How to Use a Financial Calculator. The main function of a financial calculator is to calculate payments, determine interest rates and to solve for the present or future value of a loan or annuity. There are many different financial calculators, but they all have certain functions in common. Five keys represent the variables used most frequently on a financial calculator. They are "N" - number of periods, "I" - periodic interest rate, "PV" - present value, "PMT" - payments and "FV" - future value. Using a financial calculator, you can solve for any of these five functions.
Determine which variable you would like to solve for. Keep in mind that the present value is usually the part of the loan or annuity that you are starting with. For example if you have a 30 year mortgage on a home, the present value is the amount of the loan. You will need to have four out of the five variables to start, keeping in mind that the PMT, PV or FV may be zero.
Know when you have to use "zero." PMT is zero when you either invest a lump sum or owe all of your money at the end of a term, PV is zero when you are receiving or making payments and FV is zero when a loan or annuity is paid off or finished paying out.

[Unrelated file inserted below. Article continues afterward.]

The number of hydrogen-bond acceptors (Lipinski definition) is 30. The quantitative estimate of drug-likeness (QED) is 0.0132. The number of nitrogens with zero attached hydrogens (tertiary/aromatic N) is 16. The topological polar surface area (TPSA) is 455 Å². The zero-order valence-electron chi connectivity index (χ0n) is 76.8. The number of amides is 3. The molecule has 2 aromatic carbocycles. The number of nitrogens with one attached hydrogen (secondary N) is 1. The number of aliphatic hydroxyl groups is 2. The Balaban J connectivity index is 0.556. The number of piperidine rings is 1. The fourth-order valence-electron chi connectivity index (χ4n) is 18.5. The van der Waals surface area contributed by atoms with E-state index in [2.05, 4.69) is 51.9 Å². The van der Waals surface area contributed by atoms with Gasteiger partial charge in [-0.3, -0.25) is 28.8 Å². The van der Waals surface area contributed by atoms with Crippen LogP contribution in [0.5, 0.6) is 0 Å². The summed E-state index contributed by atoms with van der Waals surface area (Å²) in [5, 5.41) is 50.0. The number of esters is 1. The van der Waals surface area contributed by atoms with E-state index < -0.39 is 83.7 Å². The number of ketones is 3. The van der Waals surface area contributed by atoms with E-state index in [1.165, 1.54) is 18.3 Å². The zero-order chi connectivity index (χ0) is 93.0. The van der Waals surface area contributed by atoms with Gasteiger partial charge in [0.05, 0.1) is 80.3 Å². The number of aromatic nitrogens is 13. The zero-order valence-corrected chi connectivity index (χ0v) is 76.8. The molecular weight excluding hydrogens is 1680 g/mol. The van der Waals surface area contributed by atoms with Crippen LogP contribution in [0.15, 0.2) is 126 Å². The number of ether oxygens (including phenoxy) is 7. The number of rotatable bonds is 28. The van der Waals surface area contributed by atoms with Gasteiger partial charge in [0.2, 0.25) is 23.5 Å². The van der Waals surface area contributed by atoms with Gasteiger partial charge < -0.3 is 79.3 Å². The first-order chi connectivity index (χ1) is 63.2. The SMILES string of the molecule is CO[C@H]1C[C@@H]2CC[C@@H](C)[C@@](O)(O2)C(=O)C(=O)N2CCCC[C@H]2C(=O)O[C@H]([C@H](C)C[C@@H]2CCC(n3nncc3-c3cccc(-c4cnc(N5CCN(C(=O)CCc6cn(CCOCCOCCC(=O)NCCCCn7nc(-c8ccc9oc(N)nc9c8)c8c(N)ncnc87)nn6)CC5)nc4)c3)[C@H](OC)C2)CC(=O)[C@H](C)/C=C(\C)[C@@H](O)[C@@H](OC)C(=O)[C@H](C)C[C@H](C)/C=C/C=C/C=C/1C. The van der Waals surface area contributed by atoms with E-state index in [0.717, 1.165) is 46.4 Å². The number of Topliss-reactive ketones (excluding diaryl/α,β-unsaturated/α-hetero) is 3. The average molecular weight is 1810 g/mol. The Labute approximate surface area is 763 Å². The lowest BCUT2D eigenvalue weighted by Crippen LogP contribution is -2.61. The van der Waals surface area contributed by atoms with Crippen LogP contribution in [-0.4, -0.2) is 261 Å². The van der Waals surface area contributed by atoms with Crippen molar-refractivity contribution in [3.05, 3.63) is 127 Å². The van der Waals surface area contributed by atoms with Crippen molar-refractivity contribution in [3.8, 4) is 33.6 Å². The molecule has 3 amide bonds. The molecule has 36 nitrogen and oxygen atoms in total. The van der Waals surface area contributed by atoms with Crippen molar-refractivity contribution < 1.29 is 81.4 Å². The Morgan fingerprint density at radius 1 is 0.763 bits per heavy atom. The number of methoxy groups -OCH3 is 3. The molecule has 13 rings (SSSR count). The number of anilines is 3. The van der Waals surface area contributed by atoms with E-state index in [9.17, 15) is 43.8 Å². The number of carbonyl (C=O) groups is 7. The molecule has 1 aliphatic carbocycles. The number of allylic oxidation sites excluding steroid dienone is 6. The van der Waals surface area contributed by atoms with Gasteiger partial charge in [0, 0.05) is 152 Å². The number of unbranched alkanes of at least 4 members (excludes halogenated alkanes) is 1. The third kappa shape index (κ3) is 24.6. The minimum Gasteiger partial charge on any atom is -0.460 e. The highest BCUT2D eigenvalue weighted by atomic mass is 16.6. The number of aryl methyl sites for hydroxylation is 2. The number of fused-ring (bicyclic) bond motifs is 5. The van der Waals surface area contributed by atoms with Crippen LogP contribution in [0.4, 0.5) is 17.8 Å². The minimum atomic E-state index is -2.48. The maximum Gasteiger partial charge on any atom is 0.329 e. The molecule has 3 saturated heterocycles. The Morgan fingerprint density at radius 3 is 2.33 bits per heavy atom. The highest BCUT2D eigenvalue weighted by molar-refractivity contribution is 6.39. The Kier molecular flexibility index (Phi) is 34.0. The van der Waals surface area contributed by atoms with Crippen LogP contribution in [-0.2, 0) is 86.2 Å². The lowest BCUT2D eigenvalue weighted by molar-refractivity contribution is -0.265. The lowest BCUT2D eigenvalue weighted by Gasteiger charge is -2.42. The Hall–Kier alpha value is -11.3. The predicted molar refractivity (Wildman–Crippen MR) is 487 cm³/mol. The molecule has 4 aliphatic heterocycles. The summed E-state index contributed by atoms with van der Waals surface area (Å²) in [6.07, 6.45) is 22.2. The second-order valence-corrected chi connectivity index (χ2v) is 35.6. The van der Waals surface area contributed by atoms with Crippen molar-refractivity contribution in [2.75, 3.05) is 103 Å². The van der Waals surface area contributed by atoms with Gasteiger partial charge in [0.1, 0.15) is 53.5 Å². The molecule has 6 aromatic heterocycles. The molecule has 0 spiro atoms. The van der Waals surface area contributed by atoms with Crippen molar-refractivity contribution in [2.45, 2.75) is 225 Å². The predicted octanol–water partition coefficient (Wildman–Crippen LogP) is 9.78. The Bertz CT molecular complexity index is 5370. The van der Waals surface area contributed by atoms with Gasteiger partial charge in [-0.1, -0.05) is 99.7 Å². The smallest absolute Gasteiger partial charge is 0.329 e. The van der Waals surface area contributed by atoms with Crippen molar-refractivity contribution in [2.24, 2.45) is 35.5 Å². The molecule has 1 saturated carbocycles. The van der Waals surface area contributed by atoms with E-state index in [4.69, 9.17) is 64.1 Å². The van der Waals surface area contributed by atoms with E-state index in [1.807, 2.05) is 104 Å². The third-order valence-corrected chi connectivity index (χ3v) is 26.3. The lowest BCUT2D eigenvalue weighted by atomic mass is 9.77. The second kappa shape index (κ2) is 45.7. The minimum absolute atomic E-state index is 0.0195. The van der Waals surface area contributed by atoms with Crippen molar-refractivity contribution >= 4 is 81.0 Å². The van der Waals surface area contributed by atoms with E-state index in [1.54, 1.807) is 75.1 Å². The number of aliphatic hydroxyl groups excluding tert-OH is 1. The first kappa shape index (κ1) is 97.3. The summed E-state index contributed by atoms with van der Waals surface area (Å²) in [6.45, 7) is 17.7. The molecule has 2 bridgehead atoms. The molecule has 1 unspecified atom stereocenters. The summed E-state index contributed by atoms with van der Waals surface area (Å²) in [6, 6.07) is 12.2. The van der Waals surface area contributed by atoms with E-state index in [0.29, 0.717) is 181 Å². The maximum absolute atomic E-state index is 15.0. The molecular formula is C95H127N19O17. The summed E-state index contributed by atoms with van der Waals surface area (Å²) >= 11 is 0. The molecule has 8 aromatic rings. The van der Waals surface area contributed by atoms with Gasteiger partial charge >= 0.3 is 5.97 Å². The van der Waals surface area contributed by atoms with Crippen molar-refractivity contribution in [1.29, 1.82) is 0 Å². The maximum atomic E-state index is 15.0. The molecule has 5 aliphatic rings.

Enter the known values into your financial calculator with the keypad. Usually, you enter the amount and then press the function key that corresponds with that amount. For example, if N should be 360, you should enter "360" and press the "N" key. The method used to input values may vary between financial calculators, so consult your calculator's specific instructions.
Solve for the variable you need. Your calculator should have a "Compute" button. You should be able to press the "Compute" button and then the function key that you need to solve for. Usually you can tweak the amounts after you have a solution if you decide to change some of the parameters used.
Try to solve the following to test if you are doing it right:
N = 360 I = 6%/12 = 0.05% PV = 200,000 PMT = solve FV = 0
The payment should be 1,199.10.
This would be your payment on a $200,000 home with no down payment on a 30 year mortgage with a 6% interest rate.
If you do not own a financial calculator, you can also use various computer programs (such as Microsoft Excel) or websites to do the same operations. Keep in mind that the number of periods is usually listed in the same increment as the interest rate. For example, a 30-year mortgage would have 360 periods (or months). A 6% (0.06) interest rate may need to be entered as a monthly rate or 6%/12 = 0.05% (0.005)